Knowing that a mature pinyon-juniper forest does not have as much diversity as immature forests, I have a certain amount of thankfulness for losing a few to the drought and Pine Bark Beetles. Only a few, please.
I can now plant new openings with fruiting natives like wild cherry, wild plum, bearberry, Oregon grape, blackberry, wild rose, flowers and so on. The new pinyon seedlings are up, but for the next 30 years they can hide under the trees and shrubs that will grow up then die back just in time for the pinyons to mature and produce pine nuts. The dead roots from the trees will become nutritious pathways for pinyon roots.
I am glad I haven’t lost all my pinyons, and a few moist years helps my new trees and bushes get started and produce. Rain is sprouting the generation of food that will carry wildlife through to the next drought.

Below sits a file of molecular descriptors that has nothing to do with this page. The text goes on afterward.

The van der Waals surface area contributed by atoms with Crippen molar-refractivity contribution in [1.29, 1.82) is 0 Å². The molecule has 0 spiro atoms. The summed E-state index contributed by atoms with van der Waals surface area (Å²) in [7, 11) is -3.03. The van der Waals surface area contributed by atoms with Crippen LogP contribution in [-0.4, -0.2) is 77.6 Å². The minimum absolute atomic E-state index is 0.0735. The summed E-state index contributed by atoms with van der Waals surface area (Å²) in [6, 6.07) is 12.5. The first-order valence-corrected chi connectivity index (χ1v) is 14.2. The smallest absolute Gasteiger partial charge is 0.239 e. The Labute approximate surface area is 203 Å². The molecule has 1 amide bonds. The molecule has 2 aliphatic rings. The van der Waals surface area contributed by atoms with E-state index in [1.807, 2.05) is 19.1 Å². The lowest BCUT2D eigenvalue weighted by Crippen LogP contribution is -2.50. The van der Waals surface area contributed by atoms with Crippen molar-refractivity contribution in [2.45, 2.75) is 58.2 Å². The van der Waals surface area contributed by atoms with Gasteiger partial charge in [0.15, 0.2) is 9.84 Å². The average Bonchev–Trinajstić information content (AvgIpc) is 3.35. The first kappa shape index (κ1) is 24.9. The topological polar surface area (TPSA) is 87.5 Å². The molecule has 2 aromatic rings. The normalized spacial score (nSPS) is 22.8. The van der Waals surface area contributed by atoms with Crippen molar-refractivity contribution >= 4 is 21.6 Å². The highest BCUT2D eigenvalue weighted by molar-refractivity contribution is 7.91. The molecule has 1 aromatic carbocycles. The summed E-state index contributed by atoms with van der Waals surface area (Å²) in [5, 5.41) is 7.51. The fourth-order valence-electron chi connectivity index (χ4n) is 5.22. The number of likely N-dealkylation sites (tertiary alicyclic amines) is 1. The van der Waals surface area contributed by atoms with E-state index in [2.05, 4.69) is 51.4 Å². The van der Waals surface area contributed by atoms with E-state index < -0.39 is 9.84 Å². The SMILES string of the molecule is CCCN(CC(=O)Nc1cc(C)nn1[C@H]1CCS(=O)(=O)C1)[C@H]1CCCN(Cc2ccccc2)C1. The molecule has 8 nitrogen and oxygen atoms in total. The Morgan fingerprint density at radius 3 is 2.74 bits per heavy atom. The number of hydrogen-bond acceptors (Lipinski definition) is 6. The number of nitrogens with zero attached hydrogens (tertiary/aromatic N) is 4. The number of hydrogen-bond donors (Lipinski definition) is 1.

The Anasazi had a sixty year drought and could not maintain their population without water. They had excellent water storage systems but 60 years was beyond their (or our) capabilities. We now pipe our water long distances to our cities. Farming gets piped water as well, but it would be best if we grow more drought tolerant foods.
No one knows what happened to the Anasazi. My guess is that every year they dribbled out and found other tribes to join. They did not maintain their tribal identity. Like the Oklahoma Dust Bowl refugees, they likely moved on and became part of other groups.
Sometimes moving on is all there is left to do. Wisest to create something new for yourself and those around you.
I hope that this Food Forest created in the wake of Pinyon death will make a rich circular economy welcoming to all who live here. No tears over lost pinyon trees.